Thinking Through Citation: Bridging Reading and Writing in SIAT W Courses with an Ethical Research Writing Toolkit

Grant programDewey Fellowship Program

Grant recipient: Chantal Gibson, School of Interactive Arts and Technology

Project team and collaborators: Gabriela Aceves-Sepulveda, Kate Hennessy, Niranjan Rajah, SIAT, Adena Brons, SFU Library, and Mily Mumford, research assistant

Timeframe: May 2019 to August 2020

Funding: $6000

Courses addressed:

  • IAT 103W – Design Communication
  • IAT 206W – Media Across Cultures
  • IAT 309W – Methods for Research Writing

Description: High instances of plagiarism and poor documentation practices have been identified in all three SIAT writing-intensive (W) courses, IAT103W, 206W and 309W. Despite the use of peer reviews, writing workshops, citation checklists, librarian talks and SFU Library Plagiarism Tutorial in first year, upper level writing assignments demonstrate a range of errors from incorrect citation to poor summarizing and paraphrasing. In extreme cases papers are filled with copy and pasted content or completely void of integrated sources. 

We recognize that our SIAT W classrooms are complex and that our students have diverse knowledge, disciplinary and cultural backgrounds. Plagiarism is not simply a case of cheating. It is a reflection of our teaching and a reflection of student skill, knowledge and understanding.

In Fall 2018 SIAT W course instructors met to discuss their concerns and how the courses might better align to support student learning. A major issue for all instructors was that IAT103W and IAT309W are mandatory courses for all SIAT students, while IAT206W was a requirement for art and media stream students and not IT students.  While examining the role of a non-mandatory second year W course, instructors considered the impacts of what appears to be a curricular gap in the program.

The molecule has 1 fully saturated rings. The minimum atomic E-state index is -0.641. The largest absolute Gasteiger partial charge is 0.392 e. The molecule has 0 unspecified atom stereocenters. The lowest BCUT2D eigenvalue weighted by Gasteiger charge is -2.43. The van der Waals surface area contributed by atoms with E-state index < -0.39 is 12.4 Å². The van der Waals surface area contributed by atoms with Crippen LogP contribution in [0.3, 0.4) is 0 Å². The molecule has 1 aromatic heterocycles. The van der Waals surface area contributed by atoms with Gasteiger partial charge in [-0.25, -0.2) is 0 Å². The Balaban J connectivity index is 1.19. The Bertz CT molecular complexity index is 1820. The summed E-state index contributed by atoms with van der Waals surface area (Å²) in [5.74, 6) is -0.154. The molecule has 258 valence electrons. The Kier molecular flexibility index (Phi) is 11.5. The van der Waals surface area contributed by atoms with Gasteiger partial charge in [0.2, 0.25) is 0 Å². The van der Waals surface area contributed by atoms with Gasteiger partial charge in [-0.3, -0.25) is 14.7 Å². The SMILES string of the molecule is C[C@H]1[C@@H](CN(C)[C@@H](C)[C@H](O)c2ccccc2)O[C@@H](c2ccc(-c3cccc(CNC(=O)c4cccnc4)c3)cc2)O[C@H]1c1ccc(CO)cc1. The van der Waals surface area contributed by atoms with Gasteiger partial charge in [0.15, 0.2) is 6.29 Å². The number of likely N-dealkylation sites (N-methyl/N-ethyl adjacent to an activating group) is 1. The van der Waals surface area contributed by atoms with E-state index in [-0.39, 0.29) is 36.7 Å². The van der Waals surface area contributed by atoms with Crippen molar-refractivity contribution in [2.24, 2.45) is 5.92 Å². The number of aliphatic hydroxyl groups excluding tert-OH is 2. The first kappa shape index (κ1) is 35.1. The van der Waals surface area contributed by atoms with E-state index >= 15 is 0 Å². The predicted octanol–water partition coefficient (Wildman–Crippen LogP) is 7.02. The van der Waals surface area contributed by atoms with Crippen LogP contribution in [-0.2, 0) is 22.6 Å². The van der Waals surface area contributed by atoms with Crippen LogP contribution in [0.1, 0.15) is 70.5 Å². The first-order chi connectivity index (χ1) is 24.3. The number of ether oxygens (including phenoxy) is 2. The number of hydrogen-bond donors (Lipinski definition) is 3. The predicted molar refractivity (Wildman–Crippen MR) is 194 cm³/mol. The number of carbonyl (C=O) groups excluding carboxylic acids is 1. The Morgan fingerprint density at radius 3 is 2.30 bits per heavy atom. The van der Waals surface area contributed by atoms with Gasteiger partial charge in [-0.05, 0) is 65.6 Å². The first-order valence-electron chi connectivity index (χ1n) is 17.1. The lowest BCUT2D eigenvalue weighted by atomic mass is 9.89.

After presenting our concerns to the school, in Spring 2019 the SIAT Undergraduate Curriculum Committee voted to make IAT206W a mandatory course for all students and voted to make the courses prerequisites.

This Dewey Fellowship project will investigate whether curricular scaffolding enhances the efficacy of the W Courses and enhances student learning. In addition, it will also consider if a common set of research writing tools-- teaching materials, citation workshop activities and short reading/writing exercises--support student learning and deepen understanding of ethical writing practices.

Questions addressed:

  • Will curricular scaffolding enhance the efficacy of the W Courses and enhance student learning?
  • Can a common set of support materials, teaching tools and short reading/writing exercises support student learning and deepen understanding of ethical writing practices?

Knowledge sharing: Our team will share our project findings with SIAT. We have been tasked to keep the SIAT Undergraduate Curriculum Committee updated during the W course integration process.